Leadership for a World of Religious Diversity

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RRC's Muslim-Jewish Retreat for Emerging Leaders

Emerging Jewish Muslim Leaders Retreat
2011 Retreat “Alumni Facilitators” Professor Homayra Ziad and Rabbinical Student Diana Miller, pictured at 2009 Retreat.

This week - from June 13th-16th, at the Trinity Retreat Center in Connecticut, 24 Jews and Muslims will gather for four days to learn together, establish relationships, and imagine the future they hope to build together. This will be the second retreat in a series that RRC has planned part of a larger goal of creating a network of emerging Muslim and Jewish leaders. Four alumni from the first retreat are returning to help facilitate this event, along with RRC Multifaith Studies faculty members and guest scholars.

As in the past, the group will focus on the Joseph/Yusuf saga, a narrative found in both Torah and Qur’an and on the fascinating history of interpretation in both Muslim and Jewish traditions. From learning texts together, we will move into sharing in other modalities, including storytelling, the arts and creative ritual. We plan to also share our challenges leading our communities toward greater understanding and cooperation. We will explore the "promising practices" we have each found in our work, and bring our collective wisdom together as we move into the future. 

The group we have gathered will inevitably lead to exciting exchanges. The Jewish leaders-in-formation represent Orthodox, Conservative, Reform, Reconstructionist and Renewal seminaries. They include a physician, a yoga teacher, and a community organizer, a professor of education, a composer of Jewish musical theater, and a psychotherapist who authored a major study of Jewish views of the afterlife. The Muslim participants are equally diverse, including Muslims of Arab, South Asian and African American descent. They currently pursue a wide variety of occupations:  university chaplain, social worker, Islamic faith leader at a federal prison, human rights attorney, social media consultant, and graduate student in neuroscience. (The last is also a poet.) One of these young leaders memorized the entire Qur'an by the age of 15 and attended Zaytuna Institute (now Zaytuna College), the pilot Muslim institution to train American imams. Others have studied at Hartford Seminary in their Islamic Chaplaincy Program, Harvard Divinity School, Inns of Court School of Law in London, Columbia University, Oxford, Yale and Marmara University in Turkey. This winter PBS chose one of the participants to be the featured Muslim in its documentary The Calling:  A New Look at an Old Job.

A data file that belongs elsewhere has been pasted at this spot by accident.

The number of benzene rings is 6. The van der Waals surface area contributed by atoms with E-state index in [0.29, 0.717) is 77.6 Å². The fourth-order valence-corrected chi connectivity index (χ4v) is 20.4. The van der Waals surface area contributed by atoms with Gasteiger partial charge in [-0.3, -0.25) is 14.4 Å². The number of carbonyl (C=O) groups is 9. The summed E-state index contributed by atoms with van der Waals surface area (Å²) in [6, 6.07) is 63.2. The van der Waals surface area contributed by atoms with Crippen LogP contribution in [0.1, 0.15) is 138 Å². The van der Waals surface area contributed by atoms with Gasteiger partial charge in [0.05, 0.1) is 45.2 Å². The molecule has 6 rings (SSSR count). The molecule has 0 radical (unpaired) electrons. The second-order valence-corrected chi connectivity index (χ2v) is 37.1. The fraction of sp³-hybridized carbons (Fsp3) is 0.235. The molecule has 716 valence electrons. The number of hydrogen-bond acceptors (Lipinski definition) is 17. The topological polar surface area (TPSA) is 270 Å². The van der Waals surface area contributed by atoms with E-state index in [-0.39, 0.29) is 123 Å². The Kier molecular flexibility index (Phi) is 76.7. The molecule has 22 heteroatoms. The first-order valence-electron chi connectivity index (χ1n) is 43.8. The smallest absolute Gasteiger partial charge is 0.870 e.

Later this month, we will report on what happens when we bring this dynamic group of individuals together to engage with their traditions and each other.

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